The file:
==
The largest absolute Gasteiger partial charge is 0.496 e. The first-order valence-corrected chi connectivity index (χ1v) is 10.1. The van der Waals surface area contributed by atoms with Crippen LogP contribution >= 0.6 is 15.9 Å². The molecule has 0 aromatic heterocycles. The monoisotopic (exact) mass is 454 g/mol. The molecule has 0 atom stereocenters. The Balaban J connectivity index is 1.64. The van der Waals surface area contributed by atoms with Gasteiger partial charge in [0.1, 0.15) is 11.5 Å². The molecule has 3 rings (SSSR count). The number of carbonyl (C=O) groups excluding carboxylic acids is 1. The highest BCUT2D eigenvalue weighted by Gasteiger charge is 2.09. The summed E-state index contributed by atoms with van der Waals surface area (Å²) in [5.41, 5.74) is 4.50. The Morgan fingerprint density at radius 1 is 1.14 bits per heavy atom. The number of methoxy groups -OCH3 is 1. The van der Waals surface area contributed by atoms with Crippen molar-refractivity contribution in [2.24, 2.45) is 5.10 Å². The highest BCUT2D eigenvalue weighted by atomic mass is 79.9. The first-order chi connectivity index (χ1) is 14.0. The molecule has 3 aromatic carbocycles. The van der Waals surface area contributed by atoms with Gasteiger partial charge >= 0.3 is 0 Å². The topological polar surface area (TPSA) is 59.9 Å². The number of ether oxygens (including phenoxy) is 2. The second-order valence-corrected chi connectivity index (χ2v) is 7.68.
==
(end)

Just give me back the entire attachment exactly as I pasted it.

The largest absolute Gasteiger partial charge is 0.496 e. The first-order valence-corrected chi connectivity index (χ1v) is 10.1. The van der Waals surface area contributed by atoms with Crippen LogP contribution >= 0.6 is 15.9 Å². The molecule has 0 aromatic heterocycles. The monoisotopic (exact) mass is 454 g/mol. The molecule has 0 atom stereocenters. The Balaban J connectivity index is 1.64. The van der Waals surface area contributed by atoms with Gasteiger partial charge in [0.1, 0.15) is 11.5 Å². The molecule has 3 rings (SSSR count). The number of carbonyl (C=O) groups excluding carboxylic acids is 1. The highest BCUT2D eigenvalue weighted by Gasteiger charge is 2.09. The summed E-state index contributed by atoms with van der Waals surface area (Å²) in [5.41, 5.74) is 4.50. The Morgan fingerprint density at radius 1 is 1.14 bits per heavy atom. The number of methoxy groups -OCH3 is 1. The van der Waals surface area contributed by atoms with Crippen molar-refractivity contribution in [2.24, 2.45) is 5.10 Å². The highest BCUT2D eigenvalue weighted by atomic mass is 79.9. The first-order chi connectivity index (χ1) is 14.0. The molecule has 3 aromatic carbocycles. The van der Waals surface area contributed by atoms with Gasteiger partial charge >= 0.3 is 0 Å². The topological polar surface area (TPSA) is 59.9 Å². The number of ether oxygens (including phenoxy) is 2. The second-order valence-corrected chi connectivity index (χ2v) is 7.68.